The widespread belief that genetics allow some people to live long, healthy lives regardless of their lifestyle is erroneous, said researchers at the University of Gothenburg.
A long-term study that followed a group of men from age 50 and onwards, cataloging their physical state and overall health, found that those who abstained from smoking, drank middling amounts of coffee and did relatively well financially were much more likely than others to live for a long time.
Gothenburg emeritus professor Lars Wilhelmsen said in a statement that the findings illustrate the extreme importance of lifestyle factors to public health and overall life expectancy.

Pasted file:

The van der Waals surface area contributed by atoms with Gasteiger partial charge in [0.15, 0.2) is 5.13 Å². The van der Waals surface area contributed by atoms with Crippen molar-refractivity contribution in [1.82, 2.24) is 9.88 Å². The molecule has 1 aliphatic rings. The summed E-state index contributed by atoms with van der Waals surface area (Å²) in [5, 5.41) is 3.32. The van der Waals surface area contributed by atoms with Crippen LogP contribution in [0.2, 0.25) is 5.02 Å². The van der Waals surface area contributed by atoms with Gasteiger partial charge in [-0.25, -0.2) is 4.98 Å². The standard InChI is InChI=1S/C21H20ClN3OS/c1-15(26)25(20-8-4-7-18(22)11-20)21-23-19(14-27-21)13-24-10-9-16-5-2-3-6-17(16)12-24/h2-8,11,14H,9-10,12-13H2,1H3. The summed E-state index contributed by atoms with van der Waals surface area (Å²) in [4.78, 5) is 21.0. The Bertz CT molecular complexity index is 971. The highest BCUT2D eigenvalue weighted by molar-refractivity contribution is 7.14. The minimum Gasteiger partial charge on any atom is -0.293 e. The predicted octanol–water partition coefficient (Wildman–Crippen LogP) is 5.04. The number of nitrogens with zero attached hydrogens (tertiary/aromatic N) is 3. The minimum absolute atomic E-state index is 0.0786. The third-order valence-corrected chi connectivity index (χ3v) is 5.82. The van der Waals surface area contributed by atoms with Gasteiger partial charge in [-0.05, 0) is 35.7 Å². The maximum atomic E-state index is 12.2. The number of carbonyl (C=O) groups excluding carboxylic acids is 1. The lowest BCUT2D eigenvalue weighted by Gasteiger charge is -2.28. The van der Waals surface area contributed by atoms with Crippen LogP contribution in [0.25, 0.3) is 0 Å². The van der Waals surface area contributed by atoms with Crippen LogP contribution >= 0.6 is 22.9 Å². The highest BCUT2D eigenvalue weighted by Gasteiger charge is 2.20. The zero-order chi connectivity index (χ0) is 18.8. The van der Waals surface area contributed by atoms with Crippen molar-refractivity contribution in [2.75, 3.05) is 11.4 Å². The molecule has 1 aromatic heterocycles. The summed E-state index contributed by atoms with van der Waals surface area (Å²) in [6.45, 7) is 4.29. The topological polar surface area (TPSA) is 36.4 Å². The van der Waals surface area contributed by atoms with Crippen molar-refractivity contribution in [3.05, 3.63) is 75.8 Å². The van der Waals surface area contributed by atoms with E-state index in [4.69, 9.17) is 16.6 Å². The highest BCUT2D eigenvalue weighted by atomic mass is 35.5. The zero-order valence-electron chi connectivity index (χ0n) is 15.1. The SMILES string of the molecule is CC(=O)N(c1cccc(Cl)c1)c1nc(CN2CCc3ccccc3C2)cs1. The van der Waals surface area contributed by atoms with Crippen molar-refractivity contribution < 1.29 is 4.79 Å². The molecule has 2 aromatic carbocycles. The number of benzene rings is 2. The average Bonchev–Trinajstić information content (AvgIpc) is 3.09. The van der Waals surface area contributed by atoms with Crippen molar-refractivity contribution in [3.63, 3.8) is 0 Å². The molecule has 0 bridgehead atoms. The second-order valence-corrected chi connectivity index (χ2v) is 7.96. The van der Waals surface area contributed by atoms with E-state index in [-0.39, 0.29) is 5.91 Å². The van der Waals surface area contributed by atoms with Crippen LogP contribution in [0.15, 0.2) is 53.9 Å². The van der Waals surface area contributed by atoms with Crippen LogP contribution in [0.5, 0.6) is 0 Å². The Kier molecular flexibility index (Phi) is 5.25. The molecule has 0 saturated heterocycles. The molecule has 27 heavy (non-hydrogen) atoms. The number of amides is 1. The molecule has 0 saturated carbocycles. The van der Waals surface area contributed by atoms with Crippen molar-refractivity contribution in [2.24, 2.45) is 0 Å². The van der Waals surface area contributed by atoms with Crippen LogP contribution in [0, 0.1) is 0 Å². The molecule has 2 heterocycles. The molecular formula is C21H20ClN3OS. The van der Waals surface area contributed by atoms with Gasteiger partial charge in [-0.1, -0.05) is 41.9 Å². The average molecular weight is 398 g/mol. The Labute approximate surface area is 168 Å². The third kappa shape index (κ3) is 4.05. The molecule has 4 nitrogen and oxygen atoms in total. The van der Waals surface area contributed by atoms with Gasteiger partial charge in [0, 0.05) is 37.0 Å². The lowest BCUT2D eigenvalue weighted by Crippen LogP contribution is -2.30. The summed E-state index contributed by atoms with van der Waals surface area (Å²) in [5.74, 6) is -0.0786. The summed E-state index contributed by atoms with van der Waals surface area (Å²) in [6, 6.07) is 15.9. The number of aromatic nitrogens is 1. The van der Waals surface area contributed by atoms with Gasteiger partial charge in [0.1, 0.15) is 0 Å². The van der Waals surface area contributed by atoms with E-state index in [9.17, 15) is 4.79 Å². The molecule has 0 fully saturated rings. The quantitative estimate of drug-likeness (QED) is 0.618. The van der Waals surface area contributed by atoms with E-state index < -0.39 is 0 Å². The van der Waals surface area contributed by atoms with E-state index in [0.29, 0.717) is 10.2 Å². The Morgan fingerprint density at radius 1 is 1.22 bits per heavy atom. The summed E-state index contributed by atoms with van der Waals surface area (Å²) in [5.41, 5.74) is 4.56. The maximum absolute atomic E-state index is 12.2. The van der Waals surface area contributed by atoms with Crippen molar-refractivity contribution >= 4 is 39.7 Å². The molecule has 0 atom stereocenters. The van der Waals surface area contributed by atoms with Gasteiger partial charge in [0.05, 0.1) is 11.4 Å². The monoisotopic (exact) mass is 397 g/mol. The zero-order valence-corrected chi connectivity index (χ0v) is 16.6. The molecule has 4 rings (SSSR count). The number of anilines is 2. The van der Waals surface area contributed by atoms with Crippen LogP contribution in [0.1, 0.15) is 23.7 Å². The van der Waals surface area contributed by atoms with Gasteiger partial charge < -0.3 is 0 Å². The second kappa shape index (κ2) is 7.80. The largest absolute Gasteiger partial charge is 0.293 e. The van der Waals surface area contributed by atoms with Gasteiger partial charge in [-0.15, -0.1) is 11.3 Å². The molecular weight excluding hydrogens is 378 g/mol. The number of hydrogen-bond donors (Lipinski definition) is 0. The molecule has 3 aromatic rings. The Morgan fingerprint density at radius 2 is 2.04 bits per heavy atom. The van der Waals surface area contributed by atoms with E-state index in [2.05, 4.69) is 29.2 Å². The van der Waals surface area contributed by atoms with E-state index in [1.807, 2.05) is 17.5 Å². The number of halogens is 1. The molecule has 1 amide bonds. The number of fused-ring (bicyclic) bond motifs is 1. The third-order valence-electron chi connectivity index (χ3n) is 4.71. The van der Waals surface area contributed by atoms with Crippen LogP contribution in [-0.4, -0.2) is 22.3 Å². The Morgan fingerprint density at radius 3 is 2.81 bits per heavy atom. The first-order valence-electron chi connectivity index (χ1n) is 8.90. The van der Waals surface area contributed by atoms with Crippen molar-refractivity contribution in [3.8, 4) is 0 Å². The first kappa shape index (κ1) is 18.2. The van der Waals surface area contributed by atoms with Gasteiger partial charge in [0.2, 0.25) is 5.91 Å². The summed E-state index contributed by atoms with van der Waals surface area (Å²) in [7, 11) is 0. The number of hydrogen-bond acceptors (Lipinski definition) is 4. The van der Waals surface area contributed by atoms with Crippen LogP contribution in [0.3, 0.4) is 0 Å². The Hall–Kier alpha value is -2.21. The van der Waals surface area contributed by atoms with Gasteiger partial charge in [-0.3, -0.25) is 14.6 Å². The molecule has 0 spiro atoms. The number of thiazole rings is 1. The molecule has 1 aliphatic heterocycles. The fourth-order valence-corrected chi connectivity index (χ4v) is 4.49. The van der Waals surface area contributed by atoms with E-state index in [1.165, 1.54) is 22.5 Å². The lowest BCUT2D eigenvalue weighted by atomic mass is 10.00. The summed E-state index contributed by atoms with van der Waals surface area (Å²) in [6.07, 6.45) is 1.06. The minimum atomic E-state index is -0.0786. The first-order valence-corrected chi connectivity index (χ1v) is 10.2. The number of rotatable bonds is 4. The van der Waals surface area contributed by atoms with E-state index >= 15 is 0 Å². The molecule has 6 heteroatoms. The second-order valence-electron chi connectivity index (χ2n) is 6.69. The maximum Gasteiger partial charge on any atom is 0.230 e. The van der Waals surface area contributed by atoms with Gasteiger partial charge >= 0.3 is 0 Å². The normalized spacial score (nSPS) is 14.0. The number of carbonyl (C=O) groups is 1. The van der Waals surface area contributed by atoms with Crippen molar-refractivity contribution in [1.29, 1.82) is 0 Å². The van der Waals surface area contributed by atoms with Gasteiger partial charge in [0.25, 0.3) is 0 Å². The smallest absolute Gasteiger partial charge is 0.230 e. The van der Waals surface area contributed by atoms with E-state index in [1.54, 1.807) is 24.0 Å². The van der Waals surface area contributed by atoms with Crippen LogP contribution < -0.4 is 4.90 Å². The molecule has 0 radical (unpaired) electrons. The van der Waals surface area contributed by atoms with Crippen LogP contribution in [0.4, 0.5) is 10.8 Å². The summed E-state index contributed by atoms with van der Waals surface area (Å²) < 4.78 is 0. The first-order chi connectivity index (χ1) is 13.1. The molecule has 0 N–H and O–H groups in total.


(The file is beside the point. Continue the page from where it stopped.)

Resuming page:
"The study clearly shows that we can influence several of the factors that decide how old we get. This is positive not only for the individual, but also for society as it doesn't entail any major drug costs," he said.
In addition to a longer life expectancy, experts say life insurance quotes could drop as a result of healthy lifestyle factors like plenty of exercise and avoidance of smoking.